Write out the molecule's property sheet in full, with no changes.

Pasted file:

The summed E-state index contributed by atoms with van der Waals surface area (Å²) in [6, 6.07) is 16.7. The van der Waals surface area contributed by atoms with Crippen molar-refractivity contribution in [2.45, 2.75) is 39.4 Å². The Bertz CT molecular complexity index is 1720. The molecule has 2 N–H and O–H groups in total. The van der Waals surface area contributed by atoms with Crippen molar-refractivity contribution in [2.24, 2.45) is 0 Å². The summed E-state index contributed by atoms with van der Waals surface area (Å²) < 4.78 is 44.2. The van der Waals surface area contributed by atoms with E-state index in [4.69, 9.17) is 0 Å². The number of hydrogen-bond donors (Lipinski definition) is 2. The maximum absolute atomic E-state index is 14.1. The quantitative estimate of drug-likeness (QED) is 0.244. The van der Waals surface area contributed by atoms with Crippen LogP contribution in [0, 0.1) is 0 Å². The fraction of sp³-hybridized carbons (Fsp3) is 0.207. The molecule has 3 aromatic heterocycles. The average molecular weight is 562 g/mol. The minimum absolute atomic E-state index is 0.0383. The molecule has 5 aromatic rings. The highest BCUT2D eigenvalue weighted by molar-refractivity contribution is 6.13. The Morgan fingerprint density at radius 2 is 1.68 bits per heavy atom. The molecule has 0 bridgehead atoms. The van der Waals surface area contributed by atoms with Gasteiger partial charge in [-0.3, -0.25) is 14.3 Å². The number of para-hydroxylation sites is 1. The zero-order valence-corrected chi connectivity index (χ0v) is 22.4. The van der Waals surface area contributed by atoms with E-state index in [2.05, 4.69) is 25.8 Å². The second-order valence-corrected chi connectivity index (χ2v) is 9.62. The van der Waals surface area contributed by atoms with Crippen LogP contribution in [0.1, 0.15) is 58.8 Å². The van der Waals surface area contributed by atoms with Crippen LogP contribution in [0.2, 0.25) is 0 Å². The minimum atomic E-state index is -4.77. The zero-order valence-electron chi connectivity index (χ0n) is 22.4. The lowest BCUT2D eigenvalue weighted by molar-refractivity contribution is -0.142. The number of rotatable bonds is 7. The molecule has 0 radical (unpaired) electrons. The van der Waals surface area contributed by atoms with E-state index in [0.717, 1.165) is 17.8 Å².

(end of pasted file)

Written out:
The summed E-state index contributed by atoms with van der Waals surface area (Å²) in [6, 6.07) is 16.7. The van der Waals surface area contributed by atoms with Crippen molar-refractivity contribution in [2.45, 2.75) is 39.4 Å². The Bertz CT molecular complexity index is 1720. The molecule has 2 N–H and O–H groups in total. The van der Waals surface area contributed by atoms with Crippen molar-refractivity contribution in [2.24, 2.45) is 0 Å². The summed E-state index contributed by atoms with van der Waals surface area (Å²) < 4.78 is 44.2. The van der Waals surface area contributed by atoms with E-state index in [4.69, 9.17) is 0 Å². The number of hydrogen-bond donors (Lipinski definition) is 2. The maximum absolute atomic E-state index is 14.1. The quantitative estimate of drug-likeness (QED) is 0.244. The van der Waals surface area contributed by atoms with Crippen LogP contribution in [0, 0.1) is 0 Å². The fraction of sp³-hybridized carbons (Fsp3) is 0.207. The molecule has 3 aromatic heterocycles. The average molecular weight is 562 g/mol. The minimum absolute atomic E-state index is 0.0383. The molecule has 5 aromatic rings. The highest BCUT2D eigenvalue weighted by molar-refractivity contribution is 6.13. The Morgan fingerprint density at radius 2 is 1.68 bits per heavy atom. The molecule has 0 bridgehead atoms. The van der Waals surface area contributed by atoms with Gasteiger partial charge in [-0.3, -0.25) is 14.3 Å². The number of para-hydroxylation sites is 1. The zero-order valence-corrected chi connectivity index (χ0v) is 22.4. The van der Waals surface area contributed by atoms with E-state index in [2.05, 4.69) is 25.8 Å². The second-order valence-corrected chi connectivity index (χ2v) is 9.62. The van der Waals surface area contributed by atoms with Crippen LogP contribution in [0.1, 0.15) is 58.8 Å². The van der Waals surface area contributed by atoms with Crippen LogP contribution in [0.2, 0.25) is 0 Å². The minimum atomic E-state index is -4.77. The zero-order valence-electron chi connectivity index (χ0n) is 22.4. The lowest BCUT2D eigenvalue weighted by molar-refractivity contribution is -0.142. The number of rotatable bonds is 7. The molecule has 0 radical (unpaired) electrons. The van der Waals surface area contributed by atoms with E-state index in [0.717, 1.165) is 17.8 Å².